Page:Cambridge Modern History Volume 1.djvu/377

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foreign policy. In Europe at any rate, and most certainly since the downfall of the Byzantine Empire in 1453, the action and reaction of its several countries on one another have been so powerful, that Giuseppe Ferrari's suggestion of writing history in a binary form ought to have been carried out long since for every one of them, as fortunately it actually has been for some.

In the latter half of the fifteenth century the whole tenor and nature of state-craft and policy changed from what it had been in the preceding centuries. The Middle Ages knew only of two "universals" in politics, the Empire proper, that is, the Holy Roman Empire, and the Catholic Church; the Byzantine Empire having little if anything to say in questions of Western policy since the days of Charlemagne. Of those two empires that of the Church alone possessed adequate organisation and means for the purpose of efficient government. The Holy Roman Empire was a fiction, or at best an ideal, lacking all the realities of power. In the face of that vague "Empire," the less ambitious but more practical smaller sovereigns and lords in Germany, France, Spain, and Italy, and likewise those of Bohemia, Hungary, and Poland, endeavoured during the twelfth, thirteenth, and fourteenth centuries, to build up well-knit and well-organised smaller realms. In this some of them succeeded but too well; and by about 1475 Europe was again divided into two groups,—but groups of a character totally different from the medieval classification.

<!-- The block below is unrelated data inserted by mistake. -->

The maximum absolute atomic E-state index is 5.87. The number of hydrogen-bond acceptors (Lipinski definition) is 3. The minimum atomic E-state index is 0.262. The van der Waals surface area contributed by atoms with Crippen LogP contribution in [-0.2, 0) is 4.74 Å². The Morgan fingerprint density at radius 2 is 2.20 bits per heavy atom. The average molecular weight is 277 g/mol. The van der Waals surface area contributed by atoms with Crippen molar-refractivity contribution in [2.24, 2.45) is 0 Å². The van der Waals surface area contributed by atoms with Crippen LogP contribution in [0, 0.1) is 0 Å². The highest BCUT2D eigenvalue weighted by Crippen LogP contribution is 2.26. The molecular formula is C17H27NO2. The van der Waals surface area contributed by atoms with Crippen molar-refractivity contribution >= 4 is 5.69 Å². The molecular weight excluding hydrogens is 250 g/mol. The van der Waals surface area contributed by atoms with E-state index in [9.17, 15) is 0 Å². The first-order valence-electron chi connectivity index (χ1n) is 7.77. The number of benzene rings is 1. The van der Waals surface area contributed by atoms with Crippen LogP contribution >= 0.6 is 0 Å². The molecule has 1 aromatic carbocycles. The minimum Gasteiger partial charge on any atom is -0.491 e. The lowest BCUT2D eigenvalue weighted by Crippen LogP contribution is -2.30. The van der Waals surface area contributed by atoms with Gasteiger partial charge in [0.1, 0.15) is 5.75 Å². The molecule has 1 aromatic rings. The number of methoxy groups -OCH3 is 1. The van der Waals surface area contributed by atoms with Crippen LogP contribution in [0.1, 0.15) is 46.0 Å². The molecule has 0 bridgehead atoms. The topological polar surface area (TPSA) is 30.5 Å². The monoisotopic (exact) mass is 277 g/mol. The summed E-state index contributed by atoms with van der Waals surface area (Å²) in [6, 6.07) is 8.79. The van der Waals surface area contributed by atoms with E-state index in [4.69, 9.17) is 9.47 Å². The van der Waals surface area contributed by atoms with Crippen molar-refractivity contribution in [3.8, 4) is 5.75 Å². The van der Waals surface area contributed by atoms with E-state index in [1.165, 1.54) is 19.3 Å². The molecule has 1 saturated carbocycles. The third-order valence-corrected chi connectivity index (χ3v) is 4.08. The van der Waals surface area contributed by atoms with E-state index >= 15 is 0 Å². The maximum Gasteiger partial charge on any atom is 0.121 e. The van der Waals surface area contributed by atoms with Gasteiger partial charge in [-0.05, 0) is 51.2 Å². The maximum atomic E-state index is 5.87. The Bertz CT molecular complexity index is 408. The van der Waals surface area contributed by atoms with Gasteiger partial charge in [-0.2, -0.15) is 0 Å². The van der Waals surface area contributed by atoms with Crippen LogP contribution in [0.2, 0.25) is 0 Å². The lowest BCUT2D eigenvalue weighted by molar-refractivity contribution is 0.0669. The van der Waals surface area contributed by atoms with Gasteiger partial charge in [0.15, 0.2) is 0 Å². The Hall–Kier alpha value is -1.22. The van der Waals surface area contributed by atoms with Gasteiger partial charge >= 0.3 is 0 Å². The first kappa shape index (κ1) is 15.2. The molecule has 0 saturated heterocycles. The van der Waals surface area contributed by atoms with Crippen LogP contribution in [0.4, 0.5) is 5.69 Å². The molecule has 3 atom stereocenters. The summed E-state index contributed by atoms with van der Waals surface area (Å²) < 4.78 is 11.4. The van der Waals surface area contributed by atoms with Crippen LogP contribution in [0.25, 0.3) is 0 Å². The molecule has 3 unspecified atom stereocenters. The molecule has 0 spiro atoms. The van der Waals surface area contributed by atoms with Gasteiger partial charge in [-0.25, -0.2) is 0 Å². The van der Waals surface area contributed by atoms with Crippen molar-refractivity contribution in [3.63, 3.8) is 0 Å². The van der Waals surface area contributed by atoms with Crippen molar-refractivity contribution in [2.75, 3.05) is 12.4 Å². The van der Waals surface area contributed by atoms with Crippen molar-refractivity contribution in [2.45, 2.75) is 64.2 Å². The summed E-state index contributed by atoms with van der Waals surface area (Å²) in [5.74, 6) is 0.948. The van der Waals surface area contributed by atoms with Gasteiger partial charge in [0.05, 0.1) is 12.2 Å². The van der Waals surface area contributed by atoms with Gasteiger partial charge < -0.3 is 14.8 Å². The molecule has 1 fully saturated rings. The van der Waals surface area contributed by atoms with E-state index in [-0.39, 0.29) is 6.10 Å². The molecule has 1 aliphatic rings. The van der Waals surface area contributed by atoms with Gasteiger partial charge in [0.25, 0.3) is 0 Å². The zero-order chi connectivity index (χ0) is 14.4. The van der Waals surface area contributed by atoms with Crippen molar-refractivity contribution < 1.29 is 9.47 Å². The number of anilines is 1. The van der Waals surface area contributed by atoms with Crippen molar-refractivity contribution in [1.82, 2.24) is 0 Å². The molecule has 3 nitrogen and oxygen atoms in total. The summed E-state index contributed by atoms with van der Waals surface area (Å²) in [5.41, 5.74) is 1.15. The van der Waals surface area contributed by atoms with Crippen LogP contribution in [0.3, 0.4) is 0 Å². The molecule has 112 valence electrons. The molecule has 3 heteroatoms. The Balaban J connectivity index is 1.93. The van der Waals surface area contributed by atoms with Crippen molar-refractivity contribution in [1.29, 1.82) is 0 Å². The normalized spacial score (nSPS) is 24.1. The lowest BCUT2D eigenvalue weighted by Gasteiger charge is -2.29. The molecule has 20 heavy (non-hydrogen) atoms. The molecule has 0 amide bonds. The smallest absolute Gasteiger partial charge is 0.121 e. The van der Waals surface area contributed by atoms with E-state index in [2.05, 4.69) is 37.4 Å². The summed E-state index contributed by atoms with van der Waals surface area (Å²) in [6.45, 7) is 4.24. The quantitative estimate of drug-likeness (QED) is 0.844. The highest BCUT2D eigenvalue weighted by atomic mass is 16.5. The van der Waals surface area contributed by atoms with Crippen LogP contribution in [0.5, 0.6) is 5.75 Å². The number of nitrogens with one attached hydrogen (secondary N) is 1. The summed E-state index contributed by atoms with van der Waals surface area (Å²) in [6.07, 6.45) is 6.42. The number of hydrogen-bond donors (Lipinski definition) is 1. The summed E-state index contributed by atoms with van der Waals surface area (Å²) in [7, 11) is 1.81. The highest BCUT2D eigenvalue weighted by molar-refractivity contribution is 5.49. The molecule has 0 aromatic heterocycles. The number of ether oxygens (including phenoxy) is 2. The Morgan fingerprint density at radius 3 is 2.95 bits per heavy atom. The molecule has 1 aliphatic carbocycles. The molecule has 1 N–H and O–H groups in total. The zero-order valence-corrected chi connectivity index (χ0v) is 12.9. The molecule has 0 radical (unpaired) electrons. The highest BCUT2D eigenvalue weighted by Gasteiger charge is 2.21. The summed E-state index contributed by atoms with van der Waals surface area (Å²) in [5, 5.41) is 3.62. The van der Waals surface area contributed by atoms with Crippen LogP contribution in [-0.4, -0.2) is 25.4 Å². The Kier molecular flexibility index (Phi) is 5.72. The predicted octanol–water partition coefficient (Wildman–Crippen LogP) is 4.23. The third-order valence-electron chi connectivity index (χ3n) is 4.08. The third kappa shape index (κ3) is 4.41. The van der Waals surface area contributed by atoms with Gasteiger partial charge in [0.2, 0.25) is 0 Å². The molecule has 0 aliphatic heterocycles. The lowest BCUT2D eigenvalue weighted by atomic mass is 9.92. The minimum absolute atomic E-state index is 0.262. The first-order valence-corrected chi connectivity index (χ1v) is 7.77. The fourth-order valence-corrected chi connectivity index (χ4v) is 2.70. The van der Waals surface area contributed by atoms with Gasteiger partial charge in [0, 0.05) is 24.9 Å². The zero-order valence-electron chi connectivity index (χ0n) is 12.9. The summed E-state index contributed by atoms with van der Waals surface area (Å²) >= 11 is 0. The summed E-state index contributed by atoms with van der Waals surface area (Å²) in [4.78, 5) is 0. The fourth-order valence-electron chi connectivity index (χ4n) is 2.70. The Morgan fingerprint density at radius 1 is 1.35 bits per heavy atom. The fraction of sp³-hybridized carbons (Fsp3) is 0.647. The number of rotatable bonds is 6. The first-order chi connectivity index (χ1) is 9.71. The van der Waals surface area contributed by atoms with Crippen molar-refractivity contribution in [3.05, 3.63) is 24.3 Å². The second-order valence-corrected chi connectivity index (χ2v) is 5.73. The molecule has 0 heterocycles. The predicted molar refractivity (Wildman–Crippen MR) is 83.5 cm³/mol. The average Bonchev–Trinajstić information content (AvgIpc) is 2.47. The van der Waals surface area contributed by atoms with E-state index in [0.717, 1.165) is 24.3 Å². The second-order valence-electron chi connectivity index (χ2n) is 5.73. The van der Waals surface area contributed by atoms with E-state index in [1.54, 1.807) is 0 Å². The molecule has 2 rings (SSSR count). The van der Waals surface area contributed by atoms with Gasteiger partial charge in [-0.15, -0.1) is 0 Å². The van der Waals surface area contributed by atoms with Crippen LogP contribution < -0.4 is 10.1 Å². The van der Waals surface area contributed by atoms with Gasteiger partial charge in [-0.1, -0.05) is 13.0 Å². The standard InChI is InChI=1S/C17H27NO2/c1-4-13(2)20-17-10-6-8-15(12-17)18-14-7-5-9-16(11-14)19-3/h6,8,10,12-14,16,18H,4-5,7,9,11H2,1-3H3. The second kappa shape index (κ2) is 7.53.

Instead of a loose fiction, such as the Holy Roman Empire, and the Church, Europe then displayed a series of relatively large and fairly centralised monarchies, such as England, France, Aragon, Bohemia, Poland, and Hungary on the one hand; and small semi-monarchies or still smaller but highly organised city-States, such as the duchy of Bavaria, the electorate of Saxony, the free imperial towns and the Italian city-States on the other. The old political "universals" however, the Empire and the Church, were not yet extinct. The Church, although undermined by deleterious influences, internal as well as external, could still draw on vast resources of policy, treasure, and men; the Empire, although antiquated as an institution, still possessed stores of vitality as a diplomatic contrivance and a political allurement. Owing to the "universal" character of both Emperor and Pope, nothing but an international policy could be expected from either; but all the minor sovereigns who were constantly striving to enlarge their domain were likewise inevitably driven into the maze of this species of policy. However, there was a great difference (though hitherto this has remained almost unnoticed) between the realms east and west of the Oder and the March. All the States west of these rivers, especially Austria, Saxony, Bavaria, Burgundy and France-to mention only the most important ones-consisted not of continuous territory, but of larger or smaller enclaves, broken territory straggling irregularly over